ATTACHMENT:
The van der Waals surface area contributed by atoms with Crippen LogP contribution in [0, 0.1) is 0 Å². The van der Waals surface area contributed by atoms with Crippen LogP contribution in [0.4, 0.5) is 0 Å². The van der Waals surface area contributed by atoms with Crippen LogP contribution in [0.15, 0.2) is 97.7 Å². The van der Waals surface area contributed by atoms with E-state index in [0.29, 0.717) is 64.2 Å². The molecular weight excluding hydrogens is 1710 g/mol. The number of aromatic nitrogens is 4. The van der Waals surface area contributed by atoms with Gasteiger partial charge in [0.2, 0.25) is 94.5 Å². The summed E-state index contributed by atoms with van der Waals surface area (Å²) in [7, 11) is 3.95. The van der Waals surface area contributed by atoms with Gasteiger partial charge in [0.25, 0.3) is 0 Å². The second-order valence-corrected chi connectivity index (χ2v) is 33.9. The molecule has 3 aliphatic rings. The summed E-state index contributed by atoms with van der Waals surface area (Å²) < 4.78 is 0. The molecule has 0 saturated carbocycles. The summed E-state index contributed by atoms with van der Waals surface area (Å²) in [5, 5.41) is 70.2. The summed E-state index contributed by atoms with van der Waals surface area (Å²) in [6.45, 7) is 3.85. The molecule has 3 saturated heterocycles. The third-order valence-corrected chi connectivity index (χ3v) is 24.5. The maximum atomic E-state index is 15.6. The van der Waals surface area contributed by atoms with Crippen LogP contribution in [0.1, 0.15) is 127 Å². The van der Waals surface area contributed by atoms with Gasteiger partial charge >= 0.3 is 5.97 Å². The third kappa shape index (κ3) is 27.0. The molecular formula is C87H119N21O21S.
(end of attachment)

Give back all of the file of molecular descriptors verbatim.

The van der Waals surface area contributed by atoms with Crippen LogP contribution in [0, 0.1) is 0 Å². The van der Waals surface area contributed by atoms with Crippen LogP contribution in [0.4, 0.5) is 0 Å². The van der Waals surface area contributed by atoms with Crippen LogP contribution in [0.15, 0.2) is 97.7 Å². The van der Waals surface area contributed by atoms with E-state index in [0.29, 0.717) is 64.2 Å². The molecular weight excluding hydrogens is 1710 g/mol. The number of aromatic nitrogens is 4. The van der Waals surface area contributed by atoms with Gasteiger partial charge in [0.2, 0.25) is 94.5 Å². The summed E-state index contributed by atoms with van der Waals surface area (Å²) in [7, 11) is 3.95. The van der Waals surface area contributed by atoms with Gasteiger partial charge in [0.25, 0.3) is 0 Å². The second-order valence-corrected chi connectivity index (χ2v) is 33.9. The molecule has 3 aliphatic rings. The summed E-state index contributed by atoms with van der Waals surface area (Å²) < 4.78 is 0. The molecule has 0 saturated carbocycles. The summed E-state index contributed by atoms with van der Waals surface area (Å²) in [5, 5.41) is 70.2. The summed E-state index contributed by atoms with van der Waals surface area (Å²) in [6.45, 7) is 3.85. The molecule has 3 saturated heterocycles. The third-order valence-corrected chi connectivity index (χ3v) is 24.5. The maximum atomic E-state index is 15.6. The van der Waals surface area contributed by atoms with Crippen LogP contribution in [0.1, 0.15) is 127 Å². The van der Waals surface area contributed by atoms with Gasteiger partial charge >= 0.3 is 5.97 Å². The third kappa shape index (κ3) is 27.0. The molecular formula is C87H119N21O21S.